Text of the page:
I write this blog as a final rumination on the past two and half months of my law school life, which have been spent at the copyright collective known as the Society of Composers, Authors and Music Publishers of Canada (SOCAN). I think I can safely say that the time I have spent there has been enriching in many aspects, and has taught me much upon which I can build my future legal career.
Given SOCAN’s nature, I had the opportunity to get up close and personal with the practical aspects of copyright policy, especially in the neighbouring rights area of tariffing licensees and users for the right to perform and broadcast the music of SOCAN members publicly. What interested me the most about collective management of copyright was the sheer number of people who were affected by the tariffs that SOCAN applies for, and has approved by Copyright Board of Canada. Seeing the effect of a SOCAN tariff play out in the licensing and royalty-collection process helped cement some of the core concepts of copyright that I learned in copyright theory class. I also had the chance to chat with legal counsels about the effects of the SCC’s copyright pentalogy decisions, which SOCAN was heavily involved in. In doing so, I gained a better understanding of the interactions between law and policy, and how these interactions translated into practice. My supervisors also ensured I had a well-rounded experience by giving me the opportunity to work on internal policies, as well provide research support on litigation files.
Similar to my predecessor, Joshua Dallmann, who interned at SOCAN in the fall of 2011 (read his blog here), I was very nervous during the first two days of the internship because it was so odd being away from the cocoon of Osgoode. That changed quickly however, because my supervisors were excellent, wise and friendly teachers who put me at ease immediately. I am happy to say that I can look back on the experience and find something I have learnt from every single person in the SOCAN legal department, leaving me so much the richer in knowledge. My supervisors also spent considerable time and energy in educating me about law as a profession – giving me tips and advice not just on practicing the law, but rather, on being a lawyer. The experience has I think, helped me grow up in a way that only practical, real world legal experience can, and has left me eager to graduate in May 2013 and return to the practice of law.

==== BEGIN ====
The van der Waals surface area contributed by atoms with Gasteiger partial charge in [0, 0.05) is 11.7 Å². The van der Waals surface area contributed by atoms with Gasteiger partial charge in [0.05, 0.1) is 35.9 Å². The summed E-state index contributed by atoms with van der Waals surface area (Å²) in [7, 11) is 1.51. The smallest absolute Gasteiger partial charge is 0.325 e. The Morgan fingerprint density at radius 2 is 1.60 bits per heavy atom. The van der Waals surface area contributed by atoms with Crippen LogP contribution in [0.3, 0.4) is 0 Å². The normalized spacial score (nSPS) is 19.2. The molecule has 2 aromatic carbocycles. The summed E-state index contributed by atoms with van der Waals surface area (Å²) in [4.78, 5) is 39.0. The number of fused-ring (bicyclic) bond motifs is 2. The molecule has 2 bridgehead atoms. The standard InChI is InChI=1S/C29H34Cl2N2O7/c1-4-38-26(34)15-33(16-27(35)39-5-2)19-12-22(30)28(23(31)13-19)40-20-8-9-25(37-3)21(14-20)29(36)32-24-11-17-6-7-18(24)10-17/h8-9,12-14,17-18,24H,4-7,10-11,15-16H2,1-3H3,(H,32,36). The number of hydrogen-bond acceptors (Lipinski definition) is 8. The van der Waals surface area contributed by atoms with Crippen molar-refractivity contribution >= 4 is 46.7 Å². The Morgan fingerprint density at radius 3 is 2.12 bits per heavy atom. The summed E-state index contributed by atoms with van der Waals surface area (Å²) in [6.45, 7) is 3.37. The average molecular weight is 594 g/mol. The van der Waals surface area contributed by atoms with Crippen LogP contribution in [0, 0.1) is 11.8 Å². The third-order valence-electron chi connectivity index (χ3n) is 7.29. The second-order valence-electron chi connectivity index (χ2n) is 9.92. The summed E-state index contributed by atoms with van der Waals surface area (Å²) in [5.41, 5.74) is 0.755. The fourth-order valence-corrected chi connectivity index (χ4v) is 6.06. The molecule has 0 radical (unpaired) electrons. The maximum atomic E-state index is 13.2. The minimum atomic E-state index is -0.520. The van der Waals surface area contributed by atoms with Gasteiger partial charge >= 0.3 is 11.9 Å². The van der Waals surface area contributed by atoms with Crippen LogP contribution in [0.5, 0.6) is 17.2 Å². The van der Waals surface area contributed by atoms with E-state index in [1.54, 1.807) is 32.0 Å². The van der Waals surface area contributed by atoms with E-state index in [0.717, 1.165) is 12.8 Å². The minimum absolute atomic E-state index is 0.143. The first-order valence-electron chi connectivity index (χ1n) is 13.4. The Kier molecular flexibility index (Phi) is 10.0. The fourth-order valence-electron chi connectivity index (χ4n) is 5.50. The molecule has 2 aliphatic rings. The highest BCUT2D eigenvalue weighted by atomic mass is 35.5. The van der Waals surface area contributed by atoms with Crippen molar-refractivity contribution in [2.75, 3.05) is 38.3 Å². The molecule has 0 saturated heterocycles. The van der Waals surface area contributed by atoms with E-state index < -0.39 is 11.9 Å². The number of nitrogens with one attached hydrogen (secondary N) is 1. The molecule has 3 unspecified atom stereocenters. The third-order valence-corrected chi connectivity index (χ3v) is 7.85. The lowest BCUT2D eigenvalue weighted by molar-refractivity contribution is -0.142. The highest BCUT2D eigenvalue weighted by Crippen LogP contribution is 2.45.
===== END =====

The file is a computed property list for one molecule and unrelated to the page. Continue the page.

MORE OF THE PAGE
And then of course, there were the boxes of free CDs, the lunchtime concerts and the much-anticipated SOCAN Awards, all of which, I think it will suffice to say, showed me the effects of the work I was doing every day, making the endless poring over legalese completely worth it and fabulously fun.
SOCAN I say I had a great time last semester? That would be a definite, resounding “Yes!”
Mekhala Chaubal is a JD Candidate at Osgoode Hall Law School and was enrolled in Osgoode’s Intellectual Property Law Intensive Program. As part of the program requirements, students were asked to write a reflective blog on their internship experience.